We have all been there. As we are recovering from our treatment we seem to experience it. Things we used to do or say before are now just a little bit off. The world seems to require us to be multitaskers more and more but if you have brain fog, it is more difficult. Especially if you are recovering from treatment from your Acoustic Neuroma.
It could have been from adjusting to SSD (Single Sided Deafness) or the fatigue my body was going through from the recent brain surgery. Here is what my brain fog was like:
Filter? What Filter!
After my surgery I felt that I would just say what I felt and I didn’t care who was in the room. My brain fog made me less aware and definitely less patient, mostly with myself. I couldn’t get the words out fast enough so I guess cursing the words out of my mouth was the way to go? My personality was temporarily changed and not for the better!
Your Memory Seems to Fail
At least for me, it wasn’t long held memories but more recent ones that you would normally take for granted. My wife and I had a good laugh when I was recovering. I received a phone call from her Uncle Greg and I couldn’t put two and two together. I said “Who is this? I don’t know any Greg!” It’s like living in a cognitive cloud where all your memories are there but they are not. I guess we could call it Schrodinger’s Brain LOL.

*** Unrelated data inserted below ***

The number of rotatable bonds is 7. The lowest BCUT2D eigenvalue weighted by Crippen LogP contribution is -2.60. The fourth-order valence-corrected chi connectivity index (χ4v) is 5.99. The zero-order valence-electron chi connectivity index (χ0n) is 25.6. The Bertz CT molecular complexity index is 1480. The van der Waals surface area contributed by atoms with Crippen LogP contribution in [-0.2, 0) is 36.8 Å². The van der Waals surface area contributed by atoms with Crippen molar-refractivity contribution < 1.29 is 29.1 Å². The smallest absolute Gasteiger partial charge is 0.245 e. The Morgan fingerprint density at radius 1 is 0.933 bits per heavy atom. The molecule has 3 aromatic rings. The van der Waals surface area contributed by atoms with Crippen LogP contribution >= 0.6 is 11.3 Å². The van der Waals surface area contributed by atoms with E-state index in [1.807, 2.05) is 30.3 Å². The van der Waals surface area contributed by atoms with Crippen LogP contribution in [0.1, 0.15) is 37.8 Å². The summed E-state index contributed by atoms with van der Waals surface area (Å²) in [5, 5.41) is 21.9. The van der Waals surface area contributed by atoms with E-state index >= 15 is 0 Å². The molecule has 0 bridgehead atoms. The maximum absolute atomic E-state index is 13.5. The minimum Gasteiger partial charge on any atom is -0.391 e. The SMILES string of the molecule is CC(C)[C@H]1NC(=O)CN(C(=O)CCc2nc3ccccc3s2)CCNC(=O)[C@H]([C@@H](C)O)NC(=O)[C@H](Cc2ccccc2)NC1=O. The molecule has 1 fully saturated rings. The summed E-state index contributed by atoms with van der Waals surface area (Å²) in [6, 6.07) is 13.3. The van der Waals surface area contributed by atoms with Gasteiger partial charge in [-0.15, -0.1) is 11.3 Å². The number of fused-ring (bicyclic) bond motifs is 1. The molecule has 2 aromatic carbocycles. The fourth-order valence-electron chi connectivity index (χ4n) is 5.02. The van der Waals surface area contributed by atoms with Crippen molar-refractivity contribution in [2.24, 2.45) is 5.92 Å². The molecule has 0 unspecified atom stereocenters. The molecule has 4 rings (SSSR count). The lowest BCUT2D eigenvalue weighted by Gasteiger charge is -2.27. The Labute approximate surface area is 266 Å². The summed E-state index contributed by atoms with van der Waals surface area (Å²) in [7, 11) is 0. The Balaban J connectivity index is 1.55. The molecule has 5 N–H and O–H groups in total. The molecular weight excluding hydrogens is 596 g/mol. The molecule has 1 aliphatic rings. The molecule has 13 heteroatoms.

This is definitely related to your new normal, especially if you have Single Sided Deafness. Your brain is trying very hard to process your surroundings. With a combination of trying to understand what is being said to you while localizing sound and trying desperately to block out background noise, you can easily get confused and frustrated. I found that after my first surgery this happened to me a lot. I was lucky that I was able to take a few months from work and start going in part-time at first. It really helped with this.
Your Focus Needs More Focus
I found that I was easily distracted when trying to focus on tasks. I think for me it the SSD was the culprit again. I felt like Homer Simpson (you know the episode where “a dog with a puffy tail” distracts him from his focus. It has actually become an expression in our household! Realizing whats going on and recalibrating your thoughts to your new normal is what did it for me. It takes time but now I am pretty good. At least I can say I get distracted about the same amount as I used to before the surgery :p
Hopefully any of you that has experienced brain fog it was temporary. Your brain needs to adjust to what you went through. My proof is that that after my second surgery my recovery was a lot quicker. My Neurophysiologist explained to me that my cerebellum did most of the adjustments after the first surgery. It was true! My balance and strength seemed to be better off already. Even my Brain Fog!